by Liz Daube
Local literacy and special education advocates are working with local judges to monitor and improve the education of foster children in Duval County.
Circuit Court Judge Karen Cole organized a training session for surrogate parents at the County Courthouse Thursday. The meeting brought together attorneys and special education experts with volunteers interested in advocating for a foster child’s educational needs.
“The goal is to assure that the educational needs of children in foster care are appropriately addressed so that the students can succeed in school and, ultimately, in life,” said Cole. “It’s necessary for all children, but especially to those whose life has been unkind.”
Cole said surrogate parents have traditionally been appointed by school officials to make educational decisions on behalf of children whose birth parents cannot be reached or relied upon. The new training is a response to a 2004 amendment to the federal Individuals with Disabilities Education Act (IDEA). The amendment allowed judges overseeing a child’s care to start appointing surrogate parents in July 2005, and Cole said it’s taken a year to plan the training classes at the courthouse.
Juvenile Division Circuit Court Judge David Gooding and Family Division Circuit Court Judge Waddell Wallace will be appointing surrogate parents once they’re trained, according to Cole. She presides over civil law cases, but has been an advocate for dyslexia awareness and special education since her son was treated for dyslexia years ago.
Florida Coastal School of Law Professor Rebekah Gleason helped organize the surrogate parent training. She manages the family and special education law clinic at Florida Coastal. Gleason said the judge-appointed volunteers will help ensure that foster children with learning disabilities are evaluated and treated.
“I’ve been frustrated with the conditions,” said Gleason. “Much of the time their (foster children’s) needs are not met.”
Gleason was a special education teacher for 10 years before she went to law school. She said she wanted to become an attorney to prevent learning-disabled children without money or advocates from “slipping through the cracks.”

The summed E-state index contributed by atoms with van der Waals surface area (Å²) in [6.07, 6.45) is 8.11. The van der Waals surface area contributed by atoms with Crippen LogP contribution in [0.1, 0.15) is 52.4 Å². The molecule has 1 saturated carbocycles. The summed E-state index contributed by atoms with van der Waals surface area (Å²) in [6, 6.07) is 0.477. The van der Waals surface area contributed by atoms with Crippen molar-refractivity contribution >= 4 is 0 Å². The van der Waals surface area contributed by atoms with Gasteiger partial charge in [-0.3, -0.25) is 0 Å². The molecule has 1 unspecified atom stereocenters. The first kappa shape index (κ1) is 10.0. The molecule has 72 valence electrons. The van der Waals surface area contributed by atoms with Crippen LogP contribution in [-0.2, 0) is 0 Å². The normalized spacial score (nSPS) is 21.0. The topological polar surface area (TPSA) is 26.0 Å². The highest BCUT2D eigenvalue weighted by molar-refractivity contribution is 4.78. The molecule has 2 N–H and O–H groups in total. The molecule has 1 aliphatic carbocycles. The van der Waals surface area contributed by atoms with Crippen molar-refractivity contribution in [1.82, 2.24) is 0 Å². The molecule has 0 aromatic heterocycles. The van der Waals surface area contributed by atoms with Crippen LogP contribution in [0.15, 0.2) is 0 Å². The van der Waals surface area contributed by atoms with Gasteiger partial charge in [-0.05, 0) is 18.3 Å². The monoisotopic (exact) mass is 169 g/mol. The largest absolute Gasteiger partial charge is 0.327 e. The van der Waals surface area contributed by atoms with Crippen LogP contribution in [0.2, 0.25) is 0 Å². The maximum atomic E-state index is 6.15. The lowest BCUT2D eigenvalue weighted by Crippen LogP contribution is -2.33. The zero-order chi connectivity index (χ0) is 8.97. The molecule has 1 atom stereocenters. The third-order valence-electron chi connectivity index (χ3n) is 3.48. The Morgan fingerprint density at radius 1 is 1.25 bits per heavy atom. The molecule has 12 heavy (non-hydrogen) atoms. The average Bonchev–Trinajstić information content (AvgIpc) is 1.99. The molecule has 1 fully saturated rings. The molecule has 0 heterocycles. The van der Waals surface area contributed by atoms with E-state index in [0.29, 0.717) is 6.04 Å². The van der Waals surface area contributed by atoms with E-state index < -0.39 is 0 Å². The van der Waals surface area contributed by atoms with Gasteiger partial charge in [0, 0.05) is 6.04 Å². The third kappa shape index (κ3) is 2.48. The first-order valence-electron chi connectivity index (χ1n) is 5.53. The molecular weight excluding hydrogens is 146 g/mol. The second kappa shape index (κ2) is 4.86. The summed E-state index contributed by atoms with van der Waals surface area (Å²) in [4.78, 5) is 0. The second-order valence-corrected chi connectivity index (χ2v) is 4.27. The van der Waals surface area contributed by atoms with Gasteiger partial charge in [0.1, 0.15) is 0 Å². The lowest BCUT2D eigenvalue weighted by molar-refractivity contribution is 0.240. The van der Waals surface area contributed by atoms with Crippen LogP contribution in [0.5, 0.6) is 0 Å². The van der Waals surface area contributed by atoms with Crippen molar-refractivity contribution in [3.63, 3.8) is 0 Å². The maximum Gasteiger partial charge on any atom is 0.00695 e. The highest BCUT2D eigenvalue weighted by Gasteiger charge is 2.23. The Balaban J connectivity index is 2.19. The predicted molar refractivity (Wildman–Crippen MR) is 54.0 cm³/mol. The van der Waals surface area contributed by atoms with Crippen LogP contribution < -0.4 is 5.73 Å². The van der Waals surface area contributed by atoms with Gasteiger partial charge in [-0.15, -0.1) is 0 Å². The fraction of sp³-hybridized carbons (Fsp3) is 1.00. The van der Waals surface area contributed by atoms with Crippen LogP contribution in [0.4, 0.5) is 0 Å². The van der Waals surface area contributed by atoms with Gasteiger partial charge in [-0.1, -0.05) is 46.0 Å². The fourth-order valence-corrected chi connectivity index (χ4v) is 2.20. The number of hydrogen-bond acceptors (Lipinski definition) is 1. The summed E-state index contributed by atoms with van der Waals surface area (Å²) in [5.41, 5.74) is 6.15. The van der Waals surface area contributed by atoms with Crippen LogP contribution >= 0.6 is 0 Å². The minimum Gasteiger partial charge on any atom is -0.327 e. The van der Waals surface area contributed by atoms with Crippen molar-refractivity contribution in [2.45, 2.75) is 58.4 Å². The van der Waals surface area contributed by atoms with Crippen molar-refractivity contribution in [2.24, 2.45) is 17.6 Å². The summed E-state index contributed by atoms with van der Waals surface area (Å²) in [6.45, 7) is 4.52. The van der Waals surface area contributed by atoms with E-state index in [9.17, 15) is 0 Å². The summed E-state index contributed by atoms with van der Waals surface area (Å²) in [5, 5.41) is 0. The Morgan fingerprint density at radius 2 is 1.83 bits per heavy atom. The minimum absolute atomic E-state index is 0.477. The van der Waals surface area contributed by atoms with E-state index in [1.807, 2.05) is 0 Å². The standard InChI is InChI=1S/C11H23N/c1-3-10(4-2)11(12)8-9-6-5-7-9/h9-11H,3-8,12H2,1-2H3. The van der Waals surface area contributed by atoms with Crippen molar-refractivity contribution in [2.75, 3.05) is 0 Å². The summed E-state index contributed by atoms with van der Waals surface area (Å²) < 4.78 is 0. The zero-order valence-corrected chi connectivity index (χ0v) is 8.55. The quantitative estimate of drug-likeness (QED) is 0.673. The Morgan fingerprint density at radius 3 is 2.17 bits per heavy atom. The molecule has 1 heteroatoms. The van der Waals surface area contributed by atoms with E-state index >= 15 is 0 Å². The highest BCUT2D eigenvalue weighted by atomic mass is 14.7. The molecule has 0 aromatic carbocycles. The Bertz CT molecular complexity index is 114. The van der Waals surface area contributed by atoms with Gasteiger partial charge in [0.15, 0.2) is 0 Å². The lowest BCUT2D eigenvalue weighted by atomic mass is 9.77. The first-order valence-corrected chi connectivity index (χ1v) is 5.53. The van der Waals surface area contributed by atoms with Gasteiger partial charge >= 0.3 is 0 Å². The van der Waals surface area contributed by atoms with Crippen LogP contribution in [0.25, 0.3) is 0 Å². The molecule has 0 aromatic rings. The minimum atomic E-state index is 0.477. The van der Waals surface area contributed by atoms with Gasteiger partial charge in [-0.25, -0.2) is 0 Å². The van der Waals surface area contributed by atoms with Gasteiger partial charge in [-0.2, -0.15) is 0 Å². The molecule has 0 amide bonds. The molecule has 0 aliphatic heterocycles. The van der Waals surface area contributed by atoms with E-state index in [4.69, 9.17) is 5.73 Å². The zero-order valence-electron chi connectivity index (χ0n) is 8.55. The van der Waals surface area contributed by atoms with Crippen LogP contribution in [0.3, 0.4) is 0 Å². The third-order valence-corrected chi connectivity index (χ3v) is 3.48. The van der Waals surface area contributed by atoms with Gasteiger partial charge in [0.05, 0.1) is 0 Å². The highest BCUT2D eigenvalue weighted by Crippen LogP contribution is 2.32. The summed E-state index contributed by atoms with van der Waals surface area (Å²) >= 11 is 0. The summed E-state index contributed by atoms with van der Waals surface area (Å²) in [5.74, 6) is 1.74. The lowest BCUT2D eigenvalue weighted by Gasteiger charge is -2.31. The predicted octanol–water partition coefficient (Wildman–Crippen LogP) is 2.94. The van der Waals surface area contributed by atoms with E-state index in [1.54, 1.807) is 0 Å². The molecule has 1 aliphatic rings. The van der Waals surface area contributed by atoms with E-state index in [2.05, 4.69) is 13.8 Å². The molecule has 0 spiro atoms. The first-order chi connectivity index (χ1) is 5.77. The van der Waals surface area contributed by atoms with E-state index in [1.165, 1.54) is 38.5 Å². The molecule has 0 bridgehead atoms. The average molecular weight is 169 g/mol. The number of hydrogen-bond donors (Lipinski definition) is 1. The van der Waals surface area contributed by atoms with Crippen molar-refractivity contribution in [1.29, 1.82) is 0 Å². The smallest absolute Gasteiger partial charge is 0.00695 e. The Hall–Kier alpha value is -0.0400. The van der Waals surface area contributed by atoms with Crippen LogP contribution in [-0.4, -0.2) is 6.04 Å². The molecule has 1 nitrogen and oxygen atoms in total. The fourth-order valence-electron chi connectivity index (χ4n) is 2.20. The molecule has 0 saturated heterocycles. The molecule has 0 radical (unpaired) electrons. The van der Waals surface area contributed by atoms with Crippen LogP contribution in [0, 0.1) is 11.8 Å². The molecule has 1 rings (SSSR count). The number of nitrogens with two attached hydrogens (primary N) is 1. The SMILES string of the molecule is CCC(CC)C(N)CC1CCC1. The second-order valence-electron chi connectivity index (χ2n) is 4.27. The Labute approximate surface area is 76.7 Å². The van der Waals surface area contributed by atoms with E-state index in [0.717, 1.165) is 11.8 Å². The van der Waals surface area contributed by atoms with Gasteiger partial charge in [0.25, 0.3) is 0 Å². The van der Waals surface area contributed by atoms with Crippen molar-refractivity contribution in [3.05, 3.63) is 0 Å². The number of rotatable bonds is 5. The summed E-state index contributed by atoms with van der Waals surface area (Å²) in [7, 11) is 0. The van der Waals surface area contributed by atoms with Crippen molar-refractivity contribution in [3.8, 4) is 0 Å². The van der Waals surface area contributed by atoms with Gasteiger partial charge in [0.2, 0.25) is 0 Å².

“If a kid isn’t progressing and they’re in dependency court, the issue is whether it’s academic or if it has to do with their family situation, or a combination thereof,” said Gleason. She estimates 25-30 volunteers will be trained soon, but she couldn’t say how many will ultimately be needed. “We know that the need is large, but it’s a hard question to answer because we’re kind of taking on this problem for the first time.”
Cole said foster children often switch caregivers and homes frequently. Those changes can pose both emotional and academic problems, Cole said – and cause learning disabilities to go unnoticed and untreated.
“If their residence changes multiple times in a calendar year, you don’t want these children to switch schools multiple times,” said Cole. “Teachers tell me a mid-year school move is tantamount to losing three months of academic progress.“
Gleason said she’s hoping more attorneys will volunteer for the surrogate training. She added the commitment may last for a year or more, but it’s mostly time-consuming in longevity terms. After learning about a child’s academic issues, surrogate parents check in with the child occasionally and keep an eye on education evaluations and services.
“Our longterm goal is maybe some of these attorneys who are becoming surrogate parents will learn more about the law and eventually take on some of these cases on a pro bono basis,” said Gleason. “There’s a consistency in schools, meetings and documents. There’s not a consistency in parents. It’s not that Duval County is any farther behind than any other school systems. It’s just that foster children have problems with education all over the country.”